A debtor is insolvent under the Bankruptcy Act if "the aggregate of [its] property . . . shall not at a fair valuation be sufficient in amount to pay [its] debts."*fn10 For purposes of § 60 of the Act, insolvency is determined as of the time of the alleged preferential transfer.*fn11
In February 1973, Ollag's physical assets consisted entirely of construction equipment valued at approximately $100,000 to $165,000.*fn12 Its only liabilities of any significance were its contingent obligations as guarantor of Deplan's note and as indemnitor on Deplan's performance and payment bonds. But these liabilities were tied to certain intangible assets. For example, although the face amount of Ollag's guaranty on Deplan's note was $200,000, Ollag had a right of subrogation to recover against Deplan on the Bank's claims. Moreover, Ollag could demand contribution from the co-guarantors, Sheldon and the Gallos. Similarly, Ollag's indemnity liability to Travelers might have been offset by a recovery over against Sheldon and the Gallos, who were also co-indemnitors. All of this leads us to the conclusion that there were important factors weighing on the question of Ollag's insolvency which were not considered below.
Learned Hand's landmark opinion in Syracuse Engineering Co. v. Haight, 97 F.2d 573, 576 (2d Cir. 1938), taught us that contingent subrogation and contribution rights must be valued as assets in determining solvency. See also Updike v. Oakland Motor Car Co., 53 F.2d 369, 371 (2d Cir. 1931); Wingert v. President Director & Company of Hagerstown Bank, 41 F.2d 660 (4th Cir.), cert. denied, 282 U.S. 871, 75 L. Ed. 769, 51 S. Ct. 77 (1930). Cf. Schwartz v. Commissioner of Internal Revenue, 560 F.2d 311, 317 (8th Cir. 1977). In the case at bar, we are left in murky obscurity regarding the actual value of Ollag's contingent assets. The courts below treated Ollag's subrogation right against Deplan as effectively valueless.*fn13 It is obvious, however, that, holding a valid security interest in Deplan's equipment as collateral for the $200,000 note, the Bank could expect to collect a substantial portion of its debt even if Deplan were insolvent. Indeed, the Bank eventually recovered approximately $139,000 through the sale of Deplan's equipment. As subrogee, Ollag was the successor to all of the Bank's rights against Deplan, including the Bank's security interest in Deplan's equipment. N.Y.U.C.C. § 9-504(5). See, e.g., First National Bank v. Jefferson Sales & Distributors, Inc., 341 F. Supp. 659 (S.D. Miss. 1971), aff'd per curiam, 460 F.2d 1059 (5th Cir. 1972). Accordingly, we must conclude that the bankruptcy judge's finding, affirmed by Judge Elfvin, that Ollag's subrogation right against Deplan was of minimal worth is clearly erroneous.
But we must also consider the extent, if any, of Ollag's liability to Travelers under the indemnity agreement. The Bank contends that the trustee has failed to meet his burden of proof in establishing this liability, see Cohen v. Sutherland, 257 F.2d 737 (2d Cir. 1958), and if it is excluded, Ollag was almost certainly solvent in February 1973.*fn14 On the record before us, however, we cannot agree. Although the liability was not specifically assessed below, there is evidence in the record from which a valuation might be estimated.*fn15 We leave the question of the sufficiency of this evidence to the bankruptcy court in the first instance. Accordingly, we reverse the determination that Ollag was insolvent in February 1973 and remand to the bankruptcy court for specific findings of the value, as of February 1973, of:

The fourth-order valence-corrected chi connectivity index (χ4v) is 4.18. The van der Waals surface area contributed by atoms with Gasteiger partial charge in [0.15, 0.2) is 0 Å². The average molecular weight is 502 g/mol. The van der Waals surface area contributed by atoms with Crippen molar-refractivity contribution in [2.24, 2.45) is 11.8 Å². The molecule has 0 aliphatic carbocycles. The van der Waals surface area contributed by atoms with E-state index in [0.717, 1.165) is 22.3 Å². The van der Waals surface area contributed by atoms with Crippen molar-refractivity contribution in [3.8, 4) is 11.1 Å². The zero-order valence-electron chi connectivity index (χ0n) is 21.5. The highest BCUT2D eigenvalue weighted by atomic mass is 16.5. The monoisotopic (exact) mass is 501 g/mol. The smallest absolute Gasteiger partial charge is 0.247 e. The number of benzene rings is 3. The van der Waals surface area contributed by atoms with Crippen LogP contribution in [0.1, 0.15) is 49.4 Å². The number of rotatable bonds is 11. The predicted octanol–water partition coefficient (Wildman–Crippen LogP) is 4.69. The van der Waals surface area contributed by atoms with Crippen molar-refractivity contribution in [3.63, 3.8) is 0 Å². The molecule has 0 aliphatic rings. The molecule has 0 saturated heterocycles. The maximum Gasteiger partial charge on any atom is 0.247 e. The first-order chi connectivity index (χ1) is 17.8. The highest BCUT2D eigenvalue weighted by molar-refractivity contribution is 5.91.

(1) Ollag's physical assets;
(2) Ollag's right of subrogation to the Bank's secured claim against Deplan;
(3) Ollag's rights of contribution against Sheldon and the Gallos as co-guarantors of Deplan's note to the Bank and co-indemnitors on Travelers' performance and payment bonds;
(4) Ollag's expected liability to Travelers under the indemnity agreement covering the performance and payment bonds, assuming that liability is established.
These assessments are to be made with "such detail and exactness as the nature of the case permits." Kelley v. Everglades Drainage District, 319 U.S. 415, 420, 87 L. Ed. 1485, 63 S. Ct. 1141 (1943). We recognize that valuation of contingent assets and liabilities is an arduous task, and on occasions only approximations can be made. For this reason, reversals under Bankruptcy Rule 752*fn16 are appropriate only when the reviewing court cannot determine the basis of the ruling below. In re D.H. Overmyer Co., 510 F.2d 329 (2d Cir. 1975). Nevertheless, although we do not decide whether the decision below would have passed muster under Rule 752 absent the clear undervaluation of Ollag's subrogation claim against Deplan, we note that more detailed findings originally could have obviated the need to remand the case.
Since we do not decide whether Ollag was insolvent when the security interest was taken, we cannot resolve the related question whether the Bank had reasonable cause to believe that the debtor was insolvent at that time. But we must conclude that, as a sophisticated creditor deeply involved in Deplan's financial woes and well aware of the close relationship between Deplan and Ollag, the Bank was "on inquiry" with respect to matters affecting Ollag's financial condition. See In re Hygrade Envelope Corp., 366 F.2d 584, 588-89 (2d Cir. 1966); Miller v. Wells Fargo Bank International Corp., 406 F. Supp. 452, 464-65 (S.D.N.Y. 1975), aff'd, 540 F.2d 548, 555-56 (2d Cir. 1976). Proper inquiries would certainly have disclosed the existence of Ollag's indemnity agreement with Travelers. Accordingly, we hold that the Bank is chargeable with knowledge of that arrangement. If the bankruptcy court determines on remand that Ollag had a negative net worth in February 1973, it should then consider whether, with knowledge of all information available upon diligent inquiry into the Gallo enterprise's affairs, the Bank would have had reasonable cause to conclude that Ollag was insolvent.